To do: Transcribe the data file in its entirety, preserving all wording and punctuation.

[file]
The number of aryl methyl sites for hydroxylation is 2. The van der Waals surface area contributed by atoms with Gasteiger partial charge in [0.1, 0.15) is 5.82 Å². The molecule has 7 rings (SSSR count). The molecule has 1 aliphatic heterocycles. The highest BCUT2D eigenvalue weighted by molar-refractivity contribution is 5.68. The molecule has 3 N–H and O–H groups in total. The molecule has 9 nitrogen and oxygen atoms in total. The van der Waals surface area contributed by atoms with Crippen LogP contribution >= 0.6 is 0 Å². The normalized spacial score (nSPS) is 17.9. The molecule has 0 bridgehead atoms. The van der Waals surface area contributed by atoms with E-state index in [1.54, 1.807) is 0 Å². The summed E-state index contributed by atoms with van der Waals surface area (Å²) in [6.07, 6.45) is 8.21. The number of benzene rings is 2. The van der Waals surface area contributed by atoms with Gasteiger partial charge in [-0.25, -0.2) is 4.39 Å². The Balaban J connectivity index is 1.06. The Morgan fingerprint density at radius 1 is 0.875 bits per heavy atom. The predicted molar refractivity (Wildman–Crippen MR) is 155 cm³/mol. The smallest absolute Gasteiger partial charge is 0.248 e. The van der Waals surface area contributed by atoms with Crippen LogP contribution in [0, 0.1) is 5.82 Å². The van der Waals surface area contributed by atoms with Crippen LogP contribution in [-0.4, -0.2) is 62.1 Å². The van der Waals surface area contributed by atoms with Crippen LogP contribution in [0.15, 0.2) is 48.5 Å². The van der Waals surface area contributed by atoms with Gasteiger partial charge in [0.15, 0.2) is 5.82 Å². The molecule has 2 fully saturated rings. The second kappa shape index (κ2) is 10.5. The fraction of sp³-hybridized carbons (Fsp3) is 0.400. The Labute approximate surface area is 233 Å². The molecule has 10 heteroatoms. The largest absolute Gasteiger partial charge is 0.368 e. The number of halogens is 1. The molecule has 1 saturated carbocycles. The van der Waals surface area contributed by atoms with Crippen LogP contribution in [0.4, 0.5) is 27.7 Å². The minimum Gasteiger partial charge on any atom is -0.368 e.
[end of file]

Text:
The number of aryl methyl sites for hydroxylation is 2. The van der Waals surface area contributed by atoms with Gasteiger partial charge in [0.1, 0.15) is 5.82 Å². The molecule has 7 rings (SSSR count). The molecule has 1 aliphatic heterocycles. The highest BCUT2D eigenvalue weighted by molar-refractivity contribution is 5.68. The molecule has 3 N–H and O–H groups in total. The molecule has 9 nitrogen and oxygen atoms in total. The van der Waals surface area contributed by atoms with Crippen LogP contribution >= 0.6 is 0 Å². The normalized spacial score (nSPS) is 17.9. The molecule has 0 bridgehead atoms. The van der Waals surface area contributed by atoms with E-state index in [1.54, 1.807) is 0 Å². The summed E-state index contributed by atoms with van der Waals surface area (Å²) in [6.07, 6.45) is 8.21. The number of benzene rings is 2. The van der Waals surface area contributed by atoms with Gasteiger partial charge in [-0.25, -0.2) is 4.39 Å². The Balaban J connectivity index is 1.06. The Morgan fingerprint density at radius 1 is 0.875 bits per heavy atom. The predicted molar refractivity (Wildman–Crippen MR) is 155 cm³/mol. The smallest absolute Gasteiger partial charge is 0.248 e. The van der Waals surface area contributed by atoms with Crippen LogP contribution in [0, 0.1) is 5.82 Å². The van der Waals surface area contributed by atoms with Crippen LogP contribution in [-0.4, -0.2) is 62.1 Å². The van der Waals surface area contributed by atoms with Crippen LogP contribution in [0.15, 0.2) is 48.5 Å². The van der Waals surface area contributed by atoms with Gasteiger partial charge in [0.15, 0.2) is 5.82 Å². The molecule has 2 fully saturated rings. The second kappa shape index (κ2) is 10.5. The fraction of sp³-hybridized carbons (Fsp3) is 0.400. The Labute approximate surface area is 233 Å². The molecule has 10 heteroatoms. The largest absolute Gasteiger partial charge is 0.368 e. The number of halogens is 1. The molecule has 1 saturated carbocycles. The van der Waals surface area contributed by atoms with Crippen LogP contribution in [0.4, 0.5) is 27.7 Å². The minimum Gasteiger partial charge on any atom is -0.368 e.